- keenly distressing to the feelings: poignant regret.
- keen or strong in mental appeal: a subject of poignant interest.
- affecting or moving the emotions: a poignant scene.
- pungent to the smell: poignant cooking odors.
Origin of poignant
SynonymsSee more synonyms for poignant on Thesaurus.com
Examples from the Web for poignant
It was poignant, and we so wanted to leave and be out there.Ava DuVernay on ‘Selma,’ the Racist Sony Emails, and Making Golden Globes History
December 15, 2014
But Billy Childs absolutely delivers the goods in this poignant collection of Laura Nyro songs.The Best Albums of 2014
December 13, 2014
The most poignant scenes in E-Team are the ones covering the horrors of Syria.'E-Team': James Foley's Last Film
August 21, 2014
Perhaps most poignant and revealing are the remarks of students.The Ivy League Provides the Best Trade Schools Around
August 17, 2014
On its surface, the message is simple and poignant, yet hopeful.'Genie, You're Free': Suicide Is Not Liberation
August 12, 2014
She could not at first guess any possible cause for an emotion so poignant.Within the Law
Those were days of fond reminiscence and poignant regret on my part.Southern Lights and Shadows
All at once the poignant and disgusting attack of the insects ceased.The Cruise of the Dry Dock
T. S. Stribling
Thy heart is ingenuous and sincere; thy misfortune is poignant and affecting.Imogen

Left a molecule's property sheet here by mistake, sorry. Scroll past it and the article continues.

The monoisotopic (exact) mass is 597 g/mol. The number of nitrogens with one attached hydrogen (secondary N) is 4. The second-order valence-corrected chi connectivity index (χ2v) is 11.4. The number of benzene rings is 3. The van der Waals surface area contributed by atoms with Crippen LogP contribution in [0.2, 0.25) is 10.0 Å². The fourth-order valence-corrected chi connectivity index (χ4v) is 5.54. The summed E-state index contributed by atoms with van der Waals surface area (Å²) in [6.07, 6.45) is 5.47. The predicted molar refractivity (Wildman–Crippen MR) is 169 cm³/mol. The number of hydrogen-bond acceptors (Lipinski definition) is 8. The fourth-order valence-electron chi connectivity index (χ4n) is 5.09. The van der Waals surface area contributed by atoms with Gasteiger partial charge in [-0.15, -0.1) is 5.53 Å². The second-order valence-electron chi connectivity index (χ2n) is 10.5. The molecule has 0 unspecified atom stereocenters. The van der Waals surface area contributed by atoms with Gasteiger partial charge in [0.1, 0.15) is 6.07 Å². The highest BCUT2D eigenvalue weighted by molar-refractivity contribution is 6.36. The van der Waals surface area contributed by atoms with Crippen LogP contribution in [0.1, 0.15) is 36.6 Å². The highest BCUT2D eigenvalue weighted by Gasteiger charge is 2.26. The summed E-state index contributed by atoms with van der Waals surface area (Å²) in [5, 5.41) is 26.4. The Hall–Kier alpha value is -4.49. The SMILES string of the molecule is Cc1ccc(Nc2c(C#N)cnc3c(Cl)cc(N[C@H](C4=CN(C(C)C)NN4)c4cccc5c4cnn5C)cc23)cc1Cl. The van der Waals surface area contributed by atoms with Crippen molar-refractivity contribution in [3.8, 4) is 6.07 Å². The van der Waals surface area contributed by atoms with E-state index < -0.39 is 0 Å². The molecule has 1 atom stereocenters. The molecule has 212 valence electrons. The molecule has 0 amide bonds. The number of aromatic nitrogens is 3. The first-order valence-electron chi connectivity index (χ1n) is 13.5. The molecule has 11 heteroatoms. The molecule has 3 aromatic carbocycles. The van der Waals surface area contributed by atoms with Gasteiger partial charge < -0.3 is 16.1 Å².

Had I done so, how poignant would be my remorse at the retribution of our own sufferings, and the pity of those I had so injured!The Secret Memoirs of Louis XV./XVI, Complete
Madame du Hausset, an "Unknown English Girl" and the Princess Lamballe
- sharply distressing or painful to the feelings
- to the point; cutting or piercingpoignant wit
- keen or pertinent in mental appeala poignant subject
- pungent in smell
Word Origin and History for poignant
late 14c., "painful to physical or mental feeling" (of sauce, spice, wine as well as things that affect the feelings), from Old French poignant "sharp, pointed" (13c.), present participle of poindre "to prick, sting," from Latin pungere "to prick" (see pungent). Related: Poignantly.
The word disguises a linguistics trick-play, a double reverse. Latin pungere is from the same root as Latin pugnus "fist," and represents a metathesis of -n- and -g- that later was reversed in French.